You were not there when the membranes touched. You did not see. You do not know. The membranes touched. They did not collide. They did not pass harmlessly through each other. They did not bounce off each other.
They touched. That’s all. A simple touch. Like you would touch the cheek of your loved one with your fingertips. The two membranes touched. Ours, and theirs.
You did not see what happened. The way reality shattered. Like a window someone threw a rock through. A small piece of the sky disintegrated. Radial lines surrounded it, shards of sky, and clouds. And through the gap, through the hole, where the rock passed through, I saw her.
My daughter. My daughter I buried thirty-five years ago. Whose tombstone I told a thousand stories to. And cried a river full of tears before. She was there. Her fingers grasped the jagged edges of the hole, and tried to pull it open more. She pressed her face against the opening, as if trying to see more of our world, our reality.
And she spoke. I heard her whisper, “Oh, Daddy, please be there. Please be where I can see you on last time.”
I don’t know why, but I screamed, as loudly as I could. Louder than I knew I could, “Here I am! I’m down here!”
My daughter heard my cry. I saw her searching, looking downward, trying to spot me. Trying to see me. I jumped, waved my arms, laughed, cried, and screamed, “Here! Down here!”
She stopped searching when she found me. She stared straight at me, and I heard her. The voice of my child. Gone for thirty-five years. “It is OK, Daddy.” I swear she smiled. I could see it in her eye. “It is OK. I’m OK.”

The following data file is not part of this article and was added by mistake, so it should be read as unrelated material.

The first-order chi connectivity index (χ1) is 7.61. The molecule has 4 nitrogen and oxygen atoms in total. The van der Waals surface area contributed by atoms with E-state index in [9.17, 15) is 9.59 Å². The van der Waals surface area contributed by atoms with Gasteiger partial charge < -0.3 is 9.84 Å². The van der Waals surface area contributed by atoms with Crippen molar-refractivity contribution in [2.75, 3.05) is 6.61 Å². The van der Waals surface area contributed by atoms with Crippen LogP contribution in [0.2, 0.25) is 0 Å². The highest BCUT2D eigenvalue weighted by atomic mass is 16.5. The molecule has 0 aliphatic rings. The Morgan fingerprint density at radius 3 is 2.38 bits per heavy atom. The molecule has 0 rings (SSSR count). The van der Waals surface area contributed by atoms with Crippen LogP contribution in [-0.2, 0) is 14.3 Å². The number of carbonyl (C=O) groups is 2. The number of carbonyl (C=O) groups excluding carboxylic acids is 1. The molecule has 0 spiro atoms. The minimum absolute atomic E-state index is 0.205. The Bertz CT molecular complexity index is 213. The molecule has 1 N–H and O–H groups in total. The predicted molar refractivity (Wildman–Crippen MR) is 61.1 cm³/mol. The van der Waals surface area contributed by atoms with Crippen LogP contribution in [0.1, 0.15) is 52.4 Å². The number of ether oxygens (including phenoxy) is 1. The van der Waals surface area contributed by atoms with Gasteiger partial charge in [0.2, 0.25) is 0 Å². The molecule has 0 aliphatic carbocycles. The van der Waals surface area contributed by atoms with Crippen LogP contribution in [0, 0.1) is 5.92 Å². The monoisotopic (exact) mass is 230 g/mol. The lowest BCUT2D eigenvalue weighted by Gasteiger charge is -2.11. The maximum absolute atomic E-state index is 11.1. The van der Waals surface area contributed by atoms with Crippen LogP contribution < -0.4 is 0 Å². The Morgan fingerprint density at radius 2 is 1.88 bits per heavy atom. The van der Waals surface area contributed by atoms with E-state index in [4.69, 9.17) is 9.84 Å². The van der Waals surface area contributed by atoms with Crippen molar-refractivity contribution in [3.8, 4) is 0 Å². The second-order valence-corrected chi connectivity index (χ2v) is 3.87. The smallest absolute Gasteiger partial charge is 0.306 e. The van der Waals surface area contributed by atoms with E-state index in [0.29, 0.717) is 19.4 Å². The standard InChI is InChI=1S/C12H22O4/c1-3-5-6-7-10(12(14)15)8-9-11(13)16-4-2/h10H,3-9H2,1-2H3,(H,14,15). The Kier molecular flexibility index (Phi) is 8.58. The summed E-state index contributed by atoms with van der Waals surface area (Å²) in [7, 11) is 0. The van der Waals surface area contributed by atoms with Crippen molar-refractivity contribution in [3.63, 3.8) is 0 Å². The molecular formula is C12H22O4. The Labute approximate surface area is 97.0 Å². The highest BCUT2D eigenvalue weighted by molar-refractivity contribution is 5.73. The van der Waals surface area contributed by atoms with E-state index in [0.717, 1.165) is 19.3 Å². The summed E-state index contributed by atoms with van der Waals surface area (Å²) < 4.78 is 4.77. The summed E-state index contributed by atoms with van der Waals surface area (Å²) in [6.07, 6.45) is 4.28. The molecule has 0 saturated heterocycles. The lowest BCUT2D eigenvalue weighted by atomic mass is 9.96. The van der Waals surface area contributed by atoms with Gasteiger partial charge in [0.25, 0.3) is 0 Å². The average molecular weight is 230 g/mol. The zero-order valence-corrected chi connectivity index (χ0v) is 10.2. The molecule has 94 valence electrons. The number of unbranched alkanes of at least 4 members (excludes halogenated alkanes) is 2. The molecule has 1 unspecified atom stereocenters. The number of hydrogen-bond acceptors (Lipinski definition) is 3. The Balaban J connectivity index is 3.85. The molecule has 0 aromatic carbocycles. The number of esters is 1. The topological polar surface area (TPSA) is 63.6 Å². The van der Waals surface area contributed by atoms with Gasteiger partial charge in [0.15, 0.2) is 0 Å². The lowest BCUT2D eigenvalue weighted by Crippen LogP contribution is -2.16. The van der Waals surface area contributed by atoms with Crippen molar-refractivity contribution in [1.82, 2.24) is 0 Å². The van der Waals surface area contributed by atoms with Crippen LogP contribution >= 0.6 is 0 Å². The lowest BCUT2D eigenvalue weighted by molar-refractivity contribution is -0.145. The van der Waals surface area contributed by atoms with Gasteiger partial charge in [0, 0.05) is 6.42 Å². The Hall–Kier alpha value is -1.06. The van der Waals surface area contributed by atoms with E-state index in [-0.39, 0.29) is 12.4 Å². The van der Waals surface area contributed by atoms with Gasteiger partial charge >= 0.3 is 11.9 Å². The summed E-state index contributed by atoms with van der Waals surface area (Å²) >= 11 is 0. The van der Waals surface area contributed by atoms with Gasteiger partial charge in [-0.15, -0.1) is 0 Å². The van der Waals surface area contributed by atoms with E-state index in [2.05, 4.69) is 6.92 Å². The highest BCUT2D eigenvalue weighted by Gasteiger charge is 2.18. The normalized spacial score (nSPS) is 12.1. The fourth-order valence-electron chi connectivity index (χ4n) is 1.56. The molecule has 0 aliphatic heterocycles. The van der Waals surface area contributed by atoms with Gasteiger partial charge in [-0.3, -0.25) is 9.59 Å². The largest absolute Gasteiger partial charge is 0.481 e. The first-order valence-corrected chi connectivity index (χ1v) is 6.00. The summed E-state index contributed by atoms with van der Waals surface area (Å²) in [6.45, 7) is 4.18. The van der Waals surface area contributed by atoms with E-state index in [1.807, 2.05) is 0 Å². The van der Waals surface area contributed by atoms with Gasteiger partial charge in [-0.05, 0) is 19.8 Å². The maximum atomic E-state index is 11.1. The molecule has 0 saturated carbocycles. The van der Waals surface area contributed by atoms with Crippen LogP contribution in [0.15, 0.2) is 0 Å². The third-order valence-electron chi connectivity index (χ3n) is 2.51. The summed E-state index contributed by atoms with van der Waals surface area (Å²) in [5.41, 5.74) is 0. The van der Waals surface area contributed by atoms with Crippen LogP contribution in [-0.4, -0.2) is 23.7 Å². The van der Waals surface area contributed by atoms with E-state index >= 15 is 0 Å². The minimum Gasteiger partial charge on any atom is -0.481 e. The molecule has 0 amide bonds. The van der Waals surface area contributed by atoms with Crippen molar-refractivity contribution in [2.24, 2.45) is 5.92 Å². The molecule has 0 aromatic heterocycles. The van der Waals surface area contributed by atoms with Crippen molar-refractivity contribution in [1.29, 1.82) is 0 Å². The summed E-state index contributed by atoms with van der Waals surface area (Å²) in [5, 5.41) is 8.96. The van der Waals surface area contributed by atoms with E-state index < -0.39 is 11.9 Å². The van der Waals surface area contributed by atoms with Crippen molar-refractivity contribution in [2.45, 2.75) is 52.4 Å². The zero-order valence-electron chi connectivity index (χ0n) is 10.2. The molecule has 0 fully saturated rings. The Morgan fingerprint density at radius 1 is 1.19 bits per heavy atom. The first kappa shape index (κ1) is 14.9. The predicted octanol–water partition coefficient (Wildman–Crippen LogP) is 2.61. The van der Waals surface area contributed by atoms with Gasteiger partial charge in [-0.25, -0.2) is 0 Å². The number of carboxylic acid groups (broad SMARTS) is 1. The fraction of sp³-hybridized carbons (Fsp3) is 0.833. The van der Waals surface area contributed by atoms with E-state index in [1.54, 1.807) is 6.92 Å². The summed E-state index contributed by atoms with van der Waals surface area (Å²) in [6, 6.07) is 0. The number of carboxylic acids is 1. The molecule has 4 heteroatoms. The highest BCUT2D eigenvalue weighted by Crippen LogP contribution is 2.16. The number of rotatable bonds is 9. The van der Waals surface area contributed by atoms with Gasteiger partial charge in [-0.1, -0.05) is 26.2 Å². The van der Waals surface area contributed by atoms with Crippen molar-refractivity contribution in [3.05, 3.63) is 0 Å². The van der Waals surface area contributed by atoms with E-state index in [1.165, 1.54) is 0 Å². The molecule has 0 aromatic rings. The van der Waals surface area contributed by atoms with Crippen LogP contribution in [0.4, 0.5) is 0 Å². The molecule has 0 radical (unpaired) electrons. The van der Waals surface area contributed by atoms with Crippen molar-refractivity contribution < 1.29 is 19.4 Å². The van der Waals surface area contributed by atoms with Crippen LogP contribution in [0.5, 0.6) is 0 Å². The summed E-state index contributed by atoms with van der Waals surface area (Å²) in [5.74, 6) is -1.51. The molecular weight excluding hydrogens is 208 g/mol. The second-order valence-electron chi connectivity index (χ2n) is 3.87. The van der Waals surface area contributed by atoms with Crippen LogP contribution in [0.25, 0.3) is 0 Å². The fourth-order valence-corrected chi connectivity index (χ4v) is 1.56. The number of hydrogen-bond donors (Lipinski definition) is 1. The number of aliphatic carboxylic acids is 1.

“I never got the chance to tell you good-bye. Never got the chance to tell you I was leaving. For a different world. A different place.”
I sank to my knees, looking at my child through that hole in reality. Through that fractured place in the window that is life. And she spoke to me. “I miss you. I wanted you to know. I miss you. And I’m so sorry we fought.”
I’d always said the words, countless times, on endless days, in the ice and snow, or the sweltering heat, it didn’t matter. I always spoke the words to my child, where she rested in the ground. “It was my fault. All my fault. I started the fight. I said the words that hurt you. The words that put you in that car. The words that made you drive that night.”
I reached to the sky, to my daughter, “I didn’t know. I didn’t think. And you were gone.” I felt my tears once more. “It was all my fault. All my fault.”
Her voice spoke again, through that hole in the world, “It was mine to, Daddy. I knew not to drive. But I did anyway.” I saw her close her eye, “I had to find you. Had to see you. Talk with you. Daddy. I’m so sorry we had to fight like that. So sorry I didn’t get to say good-bye.”
She blew a kiss through the fractured sky, “I love you, my father. I need to let you know I’m OK. And happy. And I miss you.” My daughter cried. I saw a tear fall from her eyes, through the fractured sky above. And in a flash of lightning, the shattered window was mended. And my child was gone.
And I stood beneath that place, where she had been, while the sky grew dark, and it rained.
You weren’t there. You didn’t see what happened. You can’t understand, I know.
But I know she is alive. In a place where she is happy. The happiest she has ever been. And I know, someday. When my time here, in our world, comes to an end. I will see my beloved daughter once again.
And I will finally get to tell her I’m sorry.
This is written for Week 50 of Miranda Kate‘s Mid-Week Challenge. I think I need a drink after this. You can read about Miranda’s small fiction challenge here. Please, go read Miranda’s short tale this week, and any others that showed up. The tales are always little works of art, crafted with words, meant to be shared, and enjoyed. And many of them are amazing.